Joe Biden next week as he breathes a sigh of relief at the Atlantic as he embarks on an Air Force One flight on his first foreign voyage as US president, he will be a recent visitor to a tropical island in southwestern Britain that is already full: Cornwall.
This corner of the UK does not need to be announced again. It was once one of the most popular destinations in the UK on vacation, and ongoing travel restrictions have confirmed that hotels and restaurants are full.
The arrival of Biden and other foreign leaders at the G7 summit, which kicks off next Friday at a Carbis Bay shopping mall, is just to boost the country’s reputation as a place to move forward.
Granite mills flowing into the Atlantic, Celtic attractions are built on many myths and legends. The G7 will also play a part in the Cornish tradition where world leaders come together to solve global problems.
In the meantime there is talk of who Biden’s team will need to replace its Animal limousine with the “Little Beast”, which fits well with Cornwall’s narrow movement.
Local police are concerned that well-known offshore waters could destroy drones overseeing major security operations.
Cornwall provides background information on some of the key issues governing the conference.
Climate change: County has geothermal power. Future companies: Prime Minister of the UK Boris Johnson called the component “Klondike lithium”. Inequality: there are many examples of poverty in Cornwall and it is one of the areas most affected by Johnson’s post-Brexit “redress”.
The G7 summit will highlight the differences between the people living in a Carbis Bay hotel – and the many houses around the beautiful Cornish coast – and those living elsewhere in Britain’s poorest areas.
Locals, who often work for low-income and low-cost housing prices, have no hope that a brief visit from Biden and other world leaders will go a long way in changing their landscape.
A 10-kilometer drive from Carbis Bay, in the Pengegon area of Camborne – one of the most troubled areas in England – residents were unhappy with the arrival of the G7 circus. He lamented that world leaders could have gone to Cornwall with the plague, but they still could not see their loved ones for several months.
“They’re great people. There seems to be a single law for them and another for us, ”said Heidi Chesterfield, her caregiver. Her friend, Anna Francis, doubts that the government will benefit from participating in the conference. “Cornwall is at the end of the line – we always forget it.”
Downing Street has tried to adapt to this poor economy and poverty. Mr Johnson says the G7’s vision for natural growth and new technologies will support remote areas such as Cornwall, and its ambitions as a leader in renewable energy, tourism and space – County plans to build the first UK port.
But some are skeptical. The outrage of remote EU people who showed up in the Cornwall pro-Brexit vote in 2016 is also reflected in the cultural frustration with those who encouraged the rich, who raised house prices and turned houses into vacation homes.
Bailey Tomkinson, a 21-year-old songwriter from St Ives, wrote a song inspired by the upcoming G7 conference. It is said that “Red Blood” angered him over the ceremony. They had to make a commitment to create sustainable development but the leaders were airlifted by helicopter to a hotel where prices had been cleared to accommodate all.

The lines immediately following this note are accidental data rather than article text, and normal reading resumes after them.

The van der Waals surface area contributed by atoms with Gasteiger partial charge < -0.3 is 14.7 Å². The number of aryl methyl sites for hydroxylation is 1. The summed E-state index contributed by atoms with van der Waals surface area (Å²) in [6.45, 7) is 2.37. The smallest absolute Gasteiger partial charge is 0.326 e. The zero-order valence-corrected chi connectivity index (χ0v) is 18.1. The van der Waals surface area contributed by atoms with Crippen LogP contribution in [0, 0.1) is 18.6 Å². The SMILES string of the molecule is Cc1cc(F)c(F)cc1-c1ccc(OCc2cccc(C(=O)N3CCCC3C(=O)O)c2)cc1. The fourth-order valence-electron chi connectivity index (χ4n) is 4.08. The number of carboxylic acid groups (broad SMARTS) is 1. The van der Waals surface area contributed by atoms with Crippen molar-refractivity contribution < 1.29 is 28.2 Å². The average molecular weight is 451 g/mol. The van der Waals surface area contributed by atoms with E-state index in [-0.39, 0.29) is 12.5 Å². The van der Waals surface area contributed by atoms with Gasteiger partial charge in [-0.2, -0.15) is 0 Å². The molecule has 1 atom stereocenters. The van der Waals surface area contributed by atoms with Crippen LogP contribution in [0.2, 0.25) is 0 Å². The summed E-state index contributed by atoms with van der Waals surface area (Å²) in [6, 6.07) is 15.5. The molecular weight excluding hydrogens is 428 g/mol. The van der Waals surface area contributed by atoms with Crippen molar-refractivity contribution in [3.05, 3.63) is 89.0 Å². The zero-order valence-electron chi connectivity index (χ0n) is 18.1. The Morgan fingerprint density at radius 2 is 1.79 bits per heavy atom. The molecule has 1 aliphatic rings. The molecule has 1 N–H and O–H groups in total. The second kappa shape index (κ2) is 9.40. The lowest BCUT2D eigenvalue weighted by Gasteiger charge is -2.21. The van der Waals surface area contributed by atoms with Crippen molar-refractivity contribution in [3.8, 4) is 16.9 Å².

“It’s like Joni Mitchell – he created a paradise,” he said. “There are people coming who can change the world with a pen, but what are they doing to help us? One mile from Carbis Bay, one third of all children are born into poverty. ”
At the nearby St Ives dock, 70-year-old John Harry, who was born and raised in the town, spoke out at sea. “The place is crowded by 11:00 am St Ives doesn’t turn it off again. It’s like 12 months a year. ”
One of the local restaurants is evacuating guests, informing them of the return on July 28. Linda Taylor, self-proclaimed Cornwall councilor, says that in some tourist attractions “mice couldn’t find a small bed”; He encouraged visitors to explore the lesser-known sites in the state.
Malcolm Bell, chief executive of Cornwall’s tourism agency, points out that its companies charge $ 2bn of annual interest, 12% of the region’s GDP and one-fifth of its revenue. He noted that many locals see tourism as a financial necessity: “It’s like doctors say the hospital could function better if it weren’t for all patients.”
Londoners are starting to make Cornwall their first place, working from home, perhaps living in a large apartment building. The buildings have been converted into Airbnb rentals. This area, which used to look like a family tradition “bucket with a hoe, has moved.
Bell said the opening of Tate’s sanctuary in St Ives in 1993 was a step in the right direction. David Cameron, a former Prime Minister, has taken a holiday in Rock on the north coast – a village that in the summer draws money and waves of excitement – and in local hotels and holiday parks have been upgraded. “We’ve been the first thing,” Bell said.
Johnson is well aware that the G7 is not widely known in Cornwall. Businesses are being forced to close, the Carbis Bay hotel is still under construction and the Biden security team has not abandoned anything in connection with the closure of roads.
But the UK Prime Minister has promised to sell money in the region and leave a legacy for the conference. Taylor said it was important for this to benefit residents like Pengegon, not just the G7 leaders who visited: “We need to make sure this legacy spreads throughout the Cornwall area.”